Do's and Don'ts
Witty & Twisted was challenging new writer performers to devise an idea for a 15 minute radio comedy programme.
Radio has a history of launching innovative new comedy from Harry Hill's Fruit Corner, to Hancock's Half Hour; from Dead Ringers to People Like Us; from Goodness Gracious Me, to Little Britain.
This was your chance to be part of that long and illustrious list.
What we wanted to see
They say that the pictures are better on radio. They're lying - radio doesn't even have any pictures. But what they mean is that you can do things on radio that you couldn't do anywhere else.
We wanted to see ideas that exceeded our expectations; innovative formats, brilliant writing, superb performance.
Skim through the wide variety of comedy available to Listen
Again from the BBC 7 website and you'll see the breadth
of ways we make radio comedy - from character comedy, to sketch shows, to sitcoms,
monologues and those odd little unclassifiable things that blend between two
In On the Town With..., The League of Gentlemen created a new
kind of sketch show with a narrative thread; Harry Hill showed how you can build
a surreal worlds around stand up comedy in his Fruit Corner.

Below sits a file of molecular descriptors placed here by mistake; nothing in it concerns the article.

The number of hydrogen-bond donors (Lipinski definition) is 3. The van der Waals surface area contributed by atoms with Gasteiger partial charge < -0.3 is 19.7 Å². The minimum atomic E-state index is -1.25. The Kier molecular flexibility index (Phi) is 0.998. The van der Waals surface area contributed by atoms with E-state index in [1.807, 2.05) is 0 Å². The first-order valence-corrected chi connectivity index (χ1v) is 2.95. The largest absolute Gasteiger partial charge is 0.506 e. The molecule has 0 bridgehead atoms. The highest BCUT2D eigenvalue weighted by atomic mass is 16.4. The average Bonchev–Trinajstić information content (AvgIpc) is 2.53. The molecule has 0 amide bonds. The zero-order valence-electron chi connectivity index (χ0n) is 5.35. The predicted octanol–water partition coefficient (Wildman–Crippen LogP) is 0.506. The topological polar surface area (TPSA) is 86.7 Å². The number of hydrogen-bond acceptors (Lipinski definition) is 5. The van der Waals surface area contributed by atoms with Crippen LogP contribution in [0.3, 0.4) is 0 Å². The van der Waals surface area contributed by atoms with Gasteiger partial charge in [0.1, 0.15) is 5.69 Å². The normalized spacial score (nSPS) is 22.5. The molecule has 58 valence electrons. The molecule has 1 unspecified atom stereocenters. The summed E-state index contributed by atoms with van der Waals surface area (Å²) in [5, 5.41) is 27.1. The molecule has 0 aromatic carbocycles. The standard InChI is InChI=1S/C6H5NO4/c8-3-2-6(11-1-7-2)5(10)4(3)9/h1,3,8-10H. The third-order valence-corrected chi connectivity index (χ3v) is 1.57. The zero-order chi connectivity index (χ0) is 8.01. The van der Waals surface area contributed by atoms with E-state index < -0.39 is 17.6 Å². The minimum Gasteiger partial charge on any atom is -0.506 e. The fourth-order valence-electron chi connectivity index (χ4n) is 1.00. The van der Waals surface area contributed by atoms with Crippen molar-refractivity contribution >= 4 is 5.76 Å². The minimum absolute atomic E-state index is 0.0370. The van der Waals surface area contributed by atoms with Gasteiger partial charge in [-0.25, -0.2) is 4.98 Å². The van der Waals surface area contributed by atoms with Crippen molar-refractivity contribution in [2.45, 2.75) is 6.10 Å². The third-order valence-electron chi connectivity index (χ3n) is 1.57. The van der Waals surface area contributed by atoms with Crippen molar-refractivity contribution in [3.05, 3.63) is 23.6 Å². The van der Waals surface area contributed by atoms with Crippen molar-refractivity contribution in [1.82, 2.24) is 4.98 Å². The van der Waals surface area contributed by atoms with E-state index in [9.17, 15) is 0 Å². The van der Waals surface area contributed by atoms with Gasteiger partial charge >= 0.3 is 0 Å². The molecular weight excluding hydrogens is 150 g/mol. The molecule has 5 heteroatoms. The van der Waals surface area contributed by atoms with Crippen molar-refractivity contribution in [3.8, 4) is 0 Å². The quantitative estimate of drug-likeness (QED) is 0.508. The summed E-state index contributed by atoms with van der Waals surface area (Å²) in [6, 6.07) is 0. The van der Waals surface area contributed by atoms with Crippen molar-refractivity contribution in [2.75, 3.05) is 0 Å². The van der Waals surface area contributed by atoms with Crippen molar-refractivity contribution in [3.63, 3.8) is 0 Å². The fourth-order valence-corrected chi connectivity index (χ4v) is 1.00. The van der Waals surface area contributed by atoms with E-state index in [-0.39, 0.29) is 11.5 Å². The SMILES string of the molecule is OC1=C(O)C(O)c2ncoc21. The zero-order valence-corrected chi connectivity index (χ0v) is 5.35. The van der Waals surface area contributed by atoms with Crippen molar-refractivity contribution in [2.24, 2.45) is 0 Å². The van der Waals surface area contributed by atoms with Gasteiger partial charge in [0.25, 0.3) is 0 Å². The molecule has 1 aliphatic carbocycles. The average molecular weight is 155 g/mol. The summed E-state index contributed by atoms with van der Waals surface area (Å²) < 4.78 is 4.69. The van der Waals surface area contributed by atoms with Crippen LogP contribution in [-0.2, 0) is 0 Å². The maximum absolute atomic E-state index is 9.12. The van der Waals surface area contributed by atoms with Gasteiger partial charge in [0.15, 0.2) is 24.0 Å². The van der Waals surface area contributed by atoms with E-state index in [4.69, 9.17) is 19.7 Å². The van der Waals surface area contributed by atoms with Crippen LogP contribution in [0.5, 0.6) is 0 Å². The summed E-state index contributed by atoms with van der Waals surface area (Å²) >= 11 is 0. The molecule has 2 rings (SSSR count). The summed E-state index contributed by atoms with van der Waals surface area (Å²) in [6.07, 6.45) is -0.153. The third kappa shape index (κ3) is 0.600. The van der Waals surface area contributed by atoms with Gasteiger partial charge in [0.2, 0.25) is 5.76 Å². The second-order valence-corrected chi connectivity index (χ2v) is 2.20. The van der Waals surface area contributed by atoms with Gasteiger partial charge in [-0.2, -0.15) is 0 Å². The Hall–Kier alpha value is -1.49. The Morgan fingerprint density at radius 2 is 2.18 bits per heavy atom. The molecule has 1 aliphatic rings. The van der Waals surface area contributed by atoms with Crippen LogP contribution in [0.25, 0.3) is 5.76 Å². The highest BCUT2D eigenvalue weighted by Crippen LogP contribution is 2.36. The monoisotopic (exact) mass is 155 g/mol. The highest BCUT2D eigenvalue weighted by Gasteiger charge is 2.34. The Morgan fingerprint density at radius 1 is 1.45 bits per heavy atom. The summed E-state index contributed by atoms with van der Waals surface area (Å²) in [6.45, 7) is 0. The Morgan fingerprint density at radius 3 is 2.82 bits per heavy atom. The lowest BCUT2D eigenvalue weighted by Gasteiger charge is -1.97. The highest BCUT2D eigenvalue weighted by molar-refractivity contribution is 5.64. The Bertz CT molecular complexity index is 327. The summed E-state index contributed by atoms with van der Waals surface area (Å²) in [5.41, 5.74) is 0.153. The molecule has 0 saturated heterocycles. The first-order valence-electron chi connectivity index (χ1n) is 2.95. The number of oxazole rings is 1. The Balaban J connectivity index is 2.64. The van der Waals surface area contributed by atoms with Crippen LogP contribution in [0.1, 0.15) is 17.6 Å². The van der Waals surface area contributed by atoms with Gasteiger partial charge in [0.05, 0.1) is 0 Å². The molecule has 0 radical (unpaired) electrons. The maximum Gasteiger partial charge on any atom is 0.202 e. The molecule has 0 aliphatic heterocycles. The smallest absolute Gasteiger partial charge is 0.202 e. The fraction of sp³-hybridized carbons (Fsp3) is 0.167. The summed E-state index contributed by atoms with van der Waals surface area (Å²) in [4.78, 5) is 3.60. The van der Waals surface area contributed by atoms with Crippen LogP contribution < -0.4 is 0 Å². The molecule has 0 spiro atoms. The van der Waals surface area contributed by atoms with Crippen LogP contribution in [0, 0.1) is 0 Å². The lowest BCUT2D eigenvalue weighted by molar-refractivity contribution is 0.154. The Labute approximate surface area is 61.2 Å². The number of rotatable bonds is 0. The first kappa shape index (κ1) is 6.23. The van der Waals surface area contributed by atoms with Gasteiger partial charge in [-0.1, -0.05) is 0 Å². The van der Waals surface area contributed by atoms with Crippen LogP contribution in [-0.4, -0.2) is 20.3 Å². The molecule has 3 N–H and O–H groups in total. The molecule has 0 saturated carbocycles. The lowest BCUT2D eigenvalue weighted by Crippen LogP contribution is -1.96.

Marcus Brigstocke records Giles Wembbley-Hogg's travels as
an audio diary; Steve Coogan created a spoof chat-show/sitcom hybrid to showcase
Alan Partridge's unique charms; John Shuttleworth
plays all his characters himself in a mini comic soap opera.
Milk Run we mixed sketch comedy with a cutting edge music mix.
There are lots of things you can do within familiar formats in radio comedy - have fun with it, surprise us and make us laugh.
What we didn't want to see
We wanted to see almost everything and almost anything so long as it was original
Do try to avoid accidentally retracing the steps of an existing
programme - you'll find it much harder to impress with an idea about a female
vicar who moves to a new country parish than if you come up with a blisteringly
Check out our recording tips page for further hints.